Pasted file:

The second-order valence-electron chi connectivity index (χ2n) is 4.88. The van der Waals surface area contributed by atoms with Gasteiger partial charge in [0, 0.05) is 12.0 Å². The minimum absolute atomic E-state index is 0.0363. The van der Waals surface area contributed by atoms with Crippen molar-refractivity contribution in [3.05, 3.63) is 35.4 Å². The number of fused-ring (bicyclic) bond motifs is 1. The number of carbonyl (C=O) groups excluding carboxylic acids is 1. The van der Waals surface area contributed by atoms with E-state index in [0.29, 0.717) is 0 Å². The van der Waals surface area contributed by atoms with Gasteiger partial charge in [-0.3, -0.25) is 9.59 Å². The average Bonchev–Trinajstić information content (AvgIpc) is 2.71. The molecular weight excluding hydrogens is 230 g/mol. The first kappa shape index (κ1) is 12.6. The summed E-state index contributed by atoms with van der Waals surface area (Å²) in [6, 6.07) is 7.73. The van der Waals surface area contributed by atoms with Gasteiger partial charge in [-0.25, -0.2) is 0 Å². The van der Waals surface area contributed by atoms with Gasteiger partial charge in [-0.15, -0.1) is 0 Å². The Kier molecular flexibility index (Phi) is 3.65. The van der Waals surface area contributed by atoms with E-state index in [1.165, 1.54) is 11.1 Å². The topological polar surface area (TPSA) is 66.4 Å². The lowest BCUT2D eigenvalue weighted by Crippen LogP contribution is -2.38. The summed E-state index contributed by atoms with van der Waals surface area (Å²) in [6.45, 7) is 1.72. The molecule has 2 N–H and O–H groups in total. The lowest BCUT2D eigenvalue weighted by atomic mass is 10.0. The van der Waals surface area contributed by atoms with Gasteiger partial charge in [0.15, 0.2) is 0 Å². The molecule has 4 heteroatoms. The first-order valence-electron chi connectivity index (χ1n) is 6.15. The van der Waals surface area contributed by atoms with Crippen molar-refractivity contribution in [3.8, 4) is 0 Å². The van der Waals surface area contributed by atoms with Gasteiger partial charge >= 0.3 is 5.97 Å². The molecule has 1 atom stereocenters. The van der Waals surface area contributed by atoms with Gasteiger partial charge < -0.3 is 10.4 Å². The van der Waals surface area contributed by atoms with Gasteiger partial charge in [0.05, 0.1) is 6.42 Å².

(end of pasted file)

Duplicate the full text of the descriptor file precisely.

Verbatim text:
The second-order valence-electron chi connectivity index (χ2n) is 4.88. The van der Waals surface area contributed by atoms with Gasteiger partial charge in [0, 0.05) is 12.0 Å². The minimum absolute atomic E-state index is 0.0363. The van der Waals surface area contributed by atoms with Crippen molar-refractivity contribution in [3.05, 3.63) is 35.4 Å². The number of fused-ring (bicyclic) bond motifs is 1. The number of carbonyl (C=O) groups excluding carboxylic acids is 1. The van der Waals surface area contributed by atoms with E-state index in [0.29, 0.717) is 0 Å². The van der Waals surface area contributed by atoms with Gasteiger partial charge in [-0.3, -0.25) is 9.59 Å². The average Bonchev–Trinajstić information content (AvgIpc) is 2.71. The molecular weight excluding hydrogens is 230 g/mol. The first kappa shape index (κ1) is 12.6. The summed E-state index contributed by atoms with van der Waals surface area (Å²) in [6, 6.07) is 7.73. The van der Waals surface area contributed by atoms with Gasteiger partial charge in [-0.25, -0.2) is 0 Å². The van der Waals surface area contributed by atoms with Gasteiger partial charge in [-0.15, -0.1) is 0 Å². The Kier molecular flexibility index (Phi) is 3.65. The van der Waals surface area contributed by atoms with E-state index in [1.165, 1.54) is 11.1 Å². The topological polar surface area (TPSA) is 66.4 Å². The lowest BCUT2D eigenvalue weighted by Crippen LogP contribution is -2.38. The summed E-state index contributed by atoms with van der Waals surface area (Å²) in [6.45, 7) is 1.72. The molecule has 2 N–H and O–H groups in total. The lowest BCUT2D eigenvalue weighted by atomic mass is 10.0. The van der Waals surface area contributed by atoms with Gasteiger partial charge in [0.15, 0.2) is 0 Å². The molecule has 4 heteroatoms. The first-order valence-electron chi connectivity index (χ1n) is 6.15. The van der Waals surface area contributed by atoms with Crippen molar-refractivity contribution in [3.8, 4) is 0 Å². The van der Waals surface area contributed by atoms with Gasteiger partial charge >= 0.3 is 5.97 Å². The molecule has 1 atom stereocenters. The van der Waals surface area contributed by atoms with Gasteiger partial charge < -0.3 is 10.4 Å². The van der Waals surface area contributed by atoms with Gasteiger partial charge in [0.05, 0.1) is 6.42 Å².